• The funding problem is exacerbated the changing needs of the people charities help. 88% reported a changed in the requirements of those they serve, and 72% of these stated that needs are increasing and becoming more complex, often as a result of other services closing, increased poverty and welfare reform.

  • Where money is available for charities, the commissioning processes of central and local government are deepening the challenges faced by small and medium-sized charities because they favour larger and often commercial providers. 61% of those surveyed have bid for contracts yet half (49%) said that they found the process difficult or impossible. Among the obstacles they experienced were: commissioning processes incentivising competition, not collaboration; complex, secretive and burdensome processes; being undercut by larger organisations or used as ‘bid candy’ by them as they plunder the smaller charities’ local knowledge but exclude them when actually rolling out services.

This survey was conducted before the announcement of the Spending Review and the Chancellor’s plan that budgets in the key areas in which these charities work will be cut by a further 25 – 40%.

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2016 GSK IMPACT Awards – Core funding and free training for health charities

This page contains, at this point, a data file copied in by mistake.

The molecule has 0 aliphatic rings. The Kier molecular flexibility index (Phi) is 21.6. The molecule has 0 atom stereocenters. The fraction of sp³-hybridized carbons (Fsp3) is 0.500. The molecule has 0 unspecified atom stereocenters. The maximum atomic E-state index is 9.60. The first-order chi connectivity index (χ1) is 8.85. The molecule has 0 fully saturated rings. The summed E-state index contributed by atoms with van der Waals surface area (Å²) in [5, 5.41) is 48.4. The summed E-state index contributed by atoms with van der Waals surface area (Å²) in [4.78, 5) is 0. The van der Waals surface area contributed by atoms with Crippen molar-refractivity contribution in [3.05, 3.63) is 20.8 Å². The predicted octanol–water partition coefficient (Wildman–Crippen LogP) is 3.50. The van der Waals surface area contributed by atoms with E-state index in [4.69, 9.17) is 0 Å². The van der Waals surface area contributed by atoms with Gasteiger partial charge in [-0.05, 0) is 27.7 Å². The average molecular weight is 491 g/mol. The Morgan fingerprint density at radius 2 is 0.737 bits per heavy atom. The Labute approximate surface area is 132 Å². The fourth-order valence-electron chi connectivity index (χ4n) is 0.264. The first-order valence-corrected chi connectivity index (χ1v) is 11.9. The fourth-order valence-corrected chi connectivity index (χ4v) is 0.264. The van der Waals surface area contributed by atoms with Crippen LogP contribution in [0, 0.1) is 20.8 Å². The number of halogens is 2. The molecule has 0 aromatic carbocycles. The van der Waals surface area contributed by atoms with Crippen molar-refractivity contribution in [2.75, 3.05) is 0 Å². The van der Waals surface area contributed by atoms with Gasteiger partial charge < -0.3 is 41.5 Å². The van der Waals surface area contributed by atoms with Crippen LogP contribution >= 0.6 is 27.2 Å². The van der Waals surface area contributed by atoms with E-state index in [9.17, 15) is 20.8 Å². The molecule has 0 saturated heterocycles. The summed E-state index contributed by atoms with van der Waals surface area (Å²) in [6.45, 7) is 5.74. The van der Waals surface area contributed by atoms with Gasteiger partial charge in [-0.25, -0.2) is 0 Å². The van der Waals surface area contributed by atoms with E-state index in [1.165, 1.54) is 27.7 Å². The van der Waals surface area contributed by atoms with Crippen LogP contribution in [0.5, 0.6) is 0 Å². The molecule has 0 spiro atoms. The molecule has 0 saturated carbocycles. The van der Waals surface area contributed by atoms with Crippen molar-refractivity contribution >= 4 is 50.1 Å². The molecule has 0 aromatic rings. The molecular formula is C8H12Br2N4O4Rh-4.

GSK’s IMPACT Awards reward charities that are doing excellent work to improve people’s health.

Organisations must be at least three years old, working in a health-related field in the UK, with income between £25,000 and £2 million. Up to 20 awards will be made ranging from £3,000 to £40,000 plus free training valued at up to £6,000. Organisations will also have a film made, receive help with press and publicity and be given a set of promotional materials.

To apply or to view winners’ films go to:

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Community Mobilisers Under Threat!

One MK have a story up about the possible effect of cuts being made to our Community Mobiliser Service. There’s a snippet below, but click here to read the full article.

Community Mobilisers, Robbie MacPherson, Tracy Whitmore & Stewart Ikin with pictures of some of the events that they have helped instigate

Community Mobilisers, Robbie MacPherson, Tracy Whitmore & Stewart Ikin with pictures of some of the events that they have helped instigate

A service which has saved Milton Keynes Council on average £2.5 million per year is set to be drastically reduced due to funding cuts.

Community Action:MK, a charity which co-ordinates voluntary events around Milton Keynes, currently provides community mobilisers to eight areas in the city – to support people and organisations and develop local groups.

But from September, areas such as Fishermead, Netherfield and Stantonbury will no longer benefit from the service.

A report by Bruce Fenning, an expert in social return on investment, in June estimated that the community mobiliser service brings a return of £8.15 for every £1 of investment.

Robbie Macpherson, chief operating officer for Community Action:MK, understands that cuts need to be made, but believes the decision will prove costly.

He said: “It is a large amount of money we are losing and it will have a huge impact on the work we do. We offer a sort of preventative service before further council services are needed.

“They do have make cuts somewhere, but I think in the longer term, they are going to have more demand on the council’s services as a result.”

To carry on reading, please click here to read the full article at One MK.